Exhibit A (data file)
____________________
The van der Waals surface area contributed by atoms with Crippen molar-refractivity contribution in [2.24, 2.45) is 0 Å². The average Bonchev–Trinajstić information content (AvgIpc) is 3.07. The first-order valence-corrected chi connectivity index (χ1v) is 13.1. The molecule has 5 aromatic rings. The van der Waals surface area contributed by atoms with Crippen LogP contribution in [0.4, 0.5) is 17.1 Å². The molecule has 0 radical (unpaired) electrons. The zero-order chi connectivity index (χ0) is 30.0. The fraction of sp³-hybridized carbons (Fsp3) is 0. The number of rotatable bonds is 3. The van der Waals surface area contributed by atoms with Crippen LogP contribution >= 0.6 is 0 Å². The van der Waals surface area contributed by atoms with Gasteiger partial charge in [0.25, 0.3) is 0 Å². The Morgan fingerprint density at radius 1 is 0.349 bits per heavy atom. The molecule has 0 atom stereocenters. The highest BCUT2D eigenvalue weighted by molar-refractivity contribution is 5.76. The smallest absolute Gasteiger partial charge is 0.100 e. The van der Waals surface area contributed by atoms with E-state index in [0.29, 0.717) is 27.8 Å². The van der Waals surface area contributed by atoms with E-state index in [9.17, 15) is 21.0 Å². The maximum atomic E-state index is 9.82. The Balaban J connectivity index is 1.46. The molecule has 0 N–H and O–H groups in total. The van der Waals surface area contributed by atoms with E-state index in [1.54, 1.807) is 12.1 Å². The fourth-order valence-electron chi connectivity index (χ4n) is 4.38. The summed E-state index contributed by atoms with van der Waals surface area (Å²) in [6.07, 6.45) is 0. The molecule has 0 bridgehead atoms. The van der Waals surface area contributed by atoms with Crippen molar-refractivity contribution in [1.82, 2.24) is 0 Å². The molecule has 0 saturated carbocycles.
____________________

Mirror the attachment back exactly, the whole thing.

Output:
The van der Waals surface area contributed by atoms with Crippen molar-refractivity contribution in [2.24, 2.45) is 0 Å². The average Bonchev–Trinajstić information content (AvgIpc) is 3.07. The first-order valence-corrected chi connectivity index (χ1v) is 13.1. The molecule has 5 aromatic rings. The van der Waals surface area contributed by atoms with Crippen LogP contribution in [0.4, 0.5) is 17.1 Å². The molecule has 0 radical (unpaired) electrons. The zero-order chi connectivity index (χ0) is 30.0. The fraction of sp³-hybridized carbons (Fsp3) is 0. The number of rotatable bonds is 3. The van der Waals surface area contributed by atoms with Crippen LogP contribution >= 0.6 is 0 Å². The van der Waals surface area contributed by atoms with Gasteiger partial charge in [0.25, 0.3) is 0 Å². The Morgan fingerprint density at radius 1 is 0.349 bits per heavy atom. The molecule has 0 atom stereocenters. The highest BCUT2D eigenvalue weighted by molar-refractivity contribution is 5.76. The smallest absolute Gasteiger partial charge is 0.100 e. The van der Waals surface area contributed by atoms with E-state index in [0.29, 0.717) is 27.8 Å². The van der Waals surface area contributed by atoms with E-state index in [9.17, 15) is 21.0 Å². The maximum atomic E-state index is 9.82. The Balaban J connectivity index is 1.46. The molecule has 0 N–H and O–H groups in total. The van der Waals surface area contributed by atoms with E-state index in [1.54, 1.807) is 12.1 Å². The fourth-order valence-electron chi connectivity index (χ4n) is 4.38. The summed E-state index contributed by atoms with van der Waals surface area (Å²) in [6.07, 6.45) is 0. The molecule has 0 bridgehead atoms. The van der Waals surface area contributed by atoms with Crippen molar-refractivity contribution in [1.82, 2.24) is 0 Å². The molecule has 0 saturated carbocycles.